In this post-privacy new world, any woman can find heartache if she searches hard enough.

Praise for Search Heartache

“Using a computer to make yourself feel bad is a relatively new phenomenon. Search Heartache deals with that phenomen in the context of love, privacy and the vulnerability of relationships — perhaps some day professionals will call that the Search Heartache Syndrome. But that is only a small part of what this book has to say and why I highly recommend it.

I did not race through this book as you do with the sort of plot-only books that inhabit the best seller lists. Rather, I enjoyed each chapter as if it were its own short story, with its own cast of characters, plot twists, and satirical insights about contemporary life — mostly Los Angeles, but also London. All written with pathos and humor. This is also a book for readers who appreciate the fine art of writing.”

Rebecca H.

Verified Amazon Purchase

Search Heartache is a women’s literary fiction piece that stands out from the crowd. It presents the life-changing revelations of Maura Fielder, who stumbles upon her husband’s secret on his computer. This leads her to confront everything she’s taken for granted in her approach to life.

Many similar-sounding books have tackled divorce, infidelity, and changing relationships between men and women, but what sets Search Heartache apart from these stories is Carla Malden’s attention to exploring the intersection of computer lives and real-world heartache, adding an unexpected humor that permeates an often-surprising story of life, death, love, and discovery. Another plus is that this story will reach beyond women readers and into male audiences who will find it astute and accessible, offering many insight and much food for thought.

Irony and a wry sense of fun flavor Maura’s observations from the start as she interacts with husband Adam in their Los Angeles milieu: “Adam didn’t answer. He was watching a promo for the new Ken Burns documentary. This time out: the Dust Bowl. They were hyping it as the worst manmade ecological disaster in history. “I wonder if that’s true,” Adam said. “What?” “About the Dust Bowl.” “People thought it meant the end of the world,” I said, uninterested. “Maura, people always think everything means the end of the world.”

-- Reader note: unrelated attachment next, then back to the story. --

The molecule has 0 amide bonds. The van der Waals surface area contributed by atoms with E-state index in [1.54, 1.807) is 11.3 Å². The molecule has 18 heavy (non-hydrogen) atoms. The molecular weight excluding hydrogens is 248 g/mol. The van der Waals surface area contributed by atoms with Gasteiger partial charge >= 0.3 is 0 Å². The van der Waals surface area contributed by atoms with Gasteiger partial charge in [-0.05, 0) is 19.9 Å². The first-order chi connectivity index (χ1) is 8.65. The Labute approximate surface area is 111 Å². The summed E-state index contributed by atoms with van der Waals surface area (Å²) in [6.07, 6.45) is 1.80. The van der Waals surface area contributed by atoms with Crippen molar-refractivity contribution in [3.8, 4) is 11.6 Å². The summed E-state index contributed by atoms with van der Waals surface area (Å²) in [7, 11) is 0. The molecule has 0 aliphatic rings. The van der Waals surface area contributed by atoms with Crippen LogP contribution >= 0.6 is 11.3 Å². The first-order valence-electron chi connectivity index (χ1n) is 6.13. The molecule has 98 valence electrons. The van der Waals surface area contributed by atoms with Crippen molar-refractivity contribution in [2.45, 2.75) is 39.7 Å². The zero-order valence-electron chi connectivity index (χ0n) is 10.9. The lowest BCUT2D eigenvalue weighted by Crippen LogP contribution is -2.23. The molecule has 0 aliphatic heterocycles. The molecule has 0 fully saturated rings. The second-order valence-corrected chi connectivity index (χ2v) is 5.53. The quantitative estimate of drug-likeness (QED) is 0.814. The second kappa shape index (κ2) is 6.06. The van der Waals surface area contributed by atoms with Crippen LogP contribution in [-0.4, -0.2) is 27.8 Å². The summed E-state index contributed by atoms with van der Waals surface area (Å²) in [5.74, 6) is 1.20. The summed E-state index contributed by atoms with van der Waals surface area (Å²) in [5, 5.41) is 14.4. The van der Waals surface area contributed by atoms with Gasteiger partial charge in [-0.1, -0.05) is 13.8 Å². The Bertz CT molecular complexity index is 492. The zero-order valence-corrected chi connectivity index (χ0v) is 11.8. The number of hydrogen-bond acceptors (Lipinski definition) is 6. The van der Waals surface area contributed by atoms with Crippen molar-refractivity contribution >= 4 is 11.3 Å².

“It’s blowing right on me,” I said. “Would you turn off the air?”

From the nightmare she uncovers about her husband’s obsession after she snoops through his secret online life to how she handles her discovery and assesses its impact on their relationship’s history and values, Search Heartache excels in revealing not just the immediate problem at hand, but also capturing the types of connections that either bind a married couple or tear them apart: “My marriage was supposed to be like that Buddhist adage about hands—how we have a right hand and a left hand and they never fight or take credit. The left hand doesn’t say, “I wrote that word.” The right hand never says, “I turned that page.” They simply help each other. When one hand is injured, the other takes over. My marriage was like those hands, intertwined so that sometimes you couldn’t even tell which finger belonged to which hand. But this morning, I was the hand that stirred the oatmeal, and Adam was the hand on the mouse of the computer, and they were bodies apart.”

As new revelations, connections, and choices drive Maura into another life entirely, fraught with both challenges and promise, readers of women’s literature will find this story a powerfully drawn psychological drama that is compellingly realistic. This authenticity is powered by Carla Malden’s ability to juxtapose real life backdrops and events with an acknowledgement of the lasting impact of these choices: “Adam may have lit the fuse, but I was the bomb who exploded.”

Search Heartache is a gripping first-person story that does an outstanding job of probing the evolution of love, change, and choice. It reveals many mercurial points of view before coming full circle in an unexpected and satisfying way, and will delight fans of women’s fiction and literature who will find in Maura a powerful character whose dilemmas are at once challenging and, in an ironic manner, fun.

Whether Search Heartache is chosen as a beach read or a more thought-provoking work of literature, it’s a tale that will linger in the mind long after its final revelations.

Diane Donovon

Midwest Book Review | California Bookwatch

What's New?

Salt Lake Dirt Podcast

Carla and Host Kyler Bingham dive deep into My Two and Only's exploration of love, loss, loyalty, and renewal.

Book Soup Presents

Award-winning novelist Joseph Di Prisco interviews Carla Malden about Shine Until Tomorrow and the pursuit of literary happiness.

What Exactly Are Memories?

Author / Host Tony Dushane draws Carla out on writing novels inspired by real life and the fine line between fiction and memoirs.